Senate Democrats successfully blocked legislation to crack down on sanctuary cities and illegal immigrants who re-enter the United States.
Wednesday, the Senate voted 53-44 on Sen. Pat Toomey’s (R-PA) “Stop Dangerous Sanctuary Cities Act” and 55-42 on Sen. Ted Cruz’s (R-TX) “Kate’s Law.” Each bill needed 60 votes to advance.
Both bills were inspired by the murder of Kathryn Steinle, who was killed a year ago by a five-time deported illegal immigrant a long felony rap sheet. Steinle’s killer had been in police custody but was released months before her death due San Francisco’s sanctuary policy of ignoring immigration detainers. The murder sparked a national outcry over sanctuary cities and criminal aliens in the U.S.
Toomey’s legislation would have withheld certain federal funds from jurisdictions that refuse to cooperate with federal immigration officials, also known as sanctuary cities.
“Despite the support of a bipartisan majority, the Senate has once again failed to act on a critical public safety issue,” Toomey said, following the vote. “Sanctuary cities are Orwellian in their logic — they give extra protection to dangerous criminals, just because they happen to be in the country illegally. This is a dangerous injustice that must be stopped, and I will continue to fight it.”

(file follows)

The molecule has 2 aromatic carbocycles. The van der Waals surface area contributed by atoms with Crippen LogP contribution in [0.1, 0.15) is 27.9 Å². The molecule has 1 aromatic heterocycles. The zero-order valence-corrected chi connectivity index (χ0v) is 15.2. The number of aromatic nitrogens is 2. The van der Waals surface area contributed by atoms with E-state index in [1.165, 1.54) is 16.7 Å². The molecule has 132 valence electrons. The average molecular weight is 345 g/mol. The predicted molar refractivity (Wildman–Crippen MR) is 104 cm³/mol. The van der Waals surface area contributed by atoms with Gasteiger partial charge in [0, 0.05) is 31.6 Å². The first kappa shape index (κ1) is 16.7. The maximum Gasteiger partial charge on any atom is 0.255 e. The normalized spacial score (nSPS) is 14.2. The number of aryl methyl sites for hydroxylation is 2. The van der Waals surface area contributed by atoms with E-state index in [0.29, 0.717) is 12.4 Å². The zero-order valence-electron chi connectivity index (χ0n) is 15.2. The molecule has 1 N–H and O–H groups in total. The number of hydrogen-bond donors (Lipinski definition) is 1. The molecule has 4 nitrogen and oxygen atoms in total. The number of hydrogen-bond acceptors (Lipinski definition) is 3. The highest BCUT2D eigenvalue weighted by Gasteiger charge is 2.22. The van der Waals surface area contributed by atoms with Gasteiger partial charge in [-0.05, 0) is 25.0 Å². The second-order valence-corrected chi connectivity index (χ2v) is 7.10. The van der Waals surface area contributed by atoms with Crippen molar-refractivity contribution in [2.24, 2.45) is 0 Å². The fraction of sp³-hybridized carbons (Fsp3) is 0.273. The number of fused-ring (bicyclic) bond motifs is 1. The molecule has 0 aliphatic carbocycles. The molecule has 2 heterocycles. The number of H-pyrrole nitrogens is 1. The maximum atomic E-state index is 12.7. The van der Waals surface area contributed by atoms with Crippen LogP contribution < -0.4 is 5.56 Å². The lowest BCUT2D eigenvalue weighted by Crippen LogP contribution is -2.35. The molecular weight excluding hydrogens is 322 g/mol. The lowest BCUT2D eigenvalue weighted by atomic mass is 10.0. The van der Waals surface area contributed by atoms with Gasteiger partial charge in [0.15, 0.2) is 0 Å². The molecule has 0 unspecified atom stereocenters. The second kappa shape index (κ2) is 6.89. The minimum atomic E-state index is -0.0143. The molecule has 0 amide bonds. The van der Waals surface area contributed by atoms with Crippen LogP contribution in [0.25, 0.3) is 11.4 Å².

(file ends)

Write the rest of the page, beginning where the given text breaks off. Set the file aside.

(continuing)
Cruz’s bill would have increased the maximum penalty on illegal immigrants who re-enter the U.S. illegally and it would have imposed a mandatory minimum sentence of five years on criminal aliens who reenter following a deportation.
“All Americans, regardless of Democrat, Republican, Libertarian, Independent, all Americans deserve to be protected, and we need a government that stops allowing violent illegal aliens to prey on the innocents,” Cruz said on the Senate floor in advance of the vote.
He continued, “If our Democratic colleagues make the choice to put politics over protecting innocent Americans, by refusing to enforce our immigration laws, the consequences of that are immense. Doing so is quite literally playing with people’s lives.”